Jennifer said...

Kenzie, I forgot to work on it, but I'm planning to do this real soon. If it works out, I will put it on my blog in the next week. Basically it will be more of a loaf bread than a bread-bread if you know what I mean.

Jennifer said...

Kenzie, if you email me at Jennifer.Eloff@gmail.com I'll send you the loaf/bread I made today. It is not really blog-worthy, but I have a photo and the recipe for you. It is difficult to make a gluten free bread, not to mention low-carb as well. Let me know if you come up with something wonderful and we'll share it here and give you the credit.

Jennifer said...

Check out my Fast Cheesebread - the gluten-free version. It's not bad toasted.

Penny said...

Hello and thank you for all you share with us.
What's your take on replacing the oat flour with oat fiber? (http://www26.netrition.com/lifesource_oat_fiber_page.html) It is low carb and I wonder if you have worked with it and if you think it would work well in this flour blend. Thank you!
Penny
GLUTEN-FREE LOW-CARB BAKE MIX

1 1/2 cups oat flour (certified gluten-free), OR soy flour (slightly lower carb)
1 cup ground almonds, OR almond flour
1/2 cup sifted coconut flour (available from Netrition)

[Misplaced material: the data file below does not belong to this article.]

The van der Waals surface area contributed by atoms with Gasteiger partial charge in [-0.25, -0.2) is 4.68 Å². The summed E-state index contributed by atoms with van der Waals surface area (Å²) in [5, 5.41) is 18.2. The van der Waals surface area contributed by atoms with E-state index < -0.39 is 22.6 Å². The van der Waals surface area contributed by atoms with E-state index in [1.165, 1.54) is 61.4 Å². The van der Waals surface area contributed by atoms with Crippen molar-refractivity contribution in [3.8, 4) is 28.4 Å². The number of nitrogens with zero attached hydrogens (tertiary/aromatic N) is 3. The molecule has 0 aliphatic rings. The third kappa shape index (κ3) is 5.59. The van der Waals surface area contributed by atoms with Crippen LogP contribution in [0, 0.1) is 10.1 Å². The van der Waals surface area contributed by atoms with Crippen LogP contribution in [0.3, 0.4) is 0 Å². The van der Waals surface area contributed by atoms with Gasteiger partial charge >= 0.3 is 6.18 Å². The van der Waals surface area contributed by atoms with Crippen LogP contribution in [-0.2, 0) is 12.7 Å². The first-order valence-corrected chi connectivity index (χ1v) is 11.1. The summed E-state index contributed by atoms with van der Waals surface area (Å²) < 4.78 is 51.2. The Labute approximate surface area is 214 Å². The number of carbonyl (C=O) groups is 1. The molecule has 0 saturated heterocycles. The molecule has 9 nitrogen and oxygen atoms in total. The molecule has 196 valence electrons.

1 tsp Xanthan gum (available from Netrition)

Yield: 3 cups, 12 servings of 1/4 cup each
100.7 calories; 4.2 g protein; 5.3 g fat; 7.0 g net carbs

Jennifer said...

Penny, oat fiber will not work.

sg62 said...

I'm so happy I found your site. I just started on a low carb diet and so far I really like it. I also have celiac and finding your low-carb gluten free mix is great. I'm going out tomorrow for the ingredients.

I'll be visiting often

Jennifer said...

sg62, please make sure the oat flour is certified gluten-free. Bobs Red Mill makes certified gluten-free oats which can be powdered in a blender to make flour. You can find it on Netrition.com Same with coconut flour and Xanthan gum. I'm not sure you will find these specialty ingredients locally. If you do find them, let me know. I'd be curious.

Anonymous said...

I notice that you use only 1 egg in this recipe. Most recipes that I have seen that use coconut flour use a large number of eggs. I have never seen a good explanation for this and was wondering what you can tell me about it. I have avoided using coconut flour recipes because of all the eggs that they usually call for. Can this baking mix be subbed for any or your recipes calling for a low carb baking mix with no alterations? Thanks

Jennifer said...

This recipe is okay because it has quite a bit of other wet ingredients in it. The number of eggs can be reduced by adding other liquid ingredients . Coconut flour absorbs moisture like crazy and I mean like crazy!!

To answer your question, I think you can use this baking mix instead in my recipes, however, sometimes you may need alterations in the form of another egg or some more cream or whatever is in the wet ingredients in the recipe. I'm sorry. All you need is a knowledge of how the batter should look more or less. By the way eggs are not bad for us. They are one of the best foods in my opinion and help prevent macular degeneration of the eyes in old age. The old stories about eggs and cholesterol are wrong. You can Google that.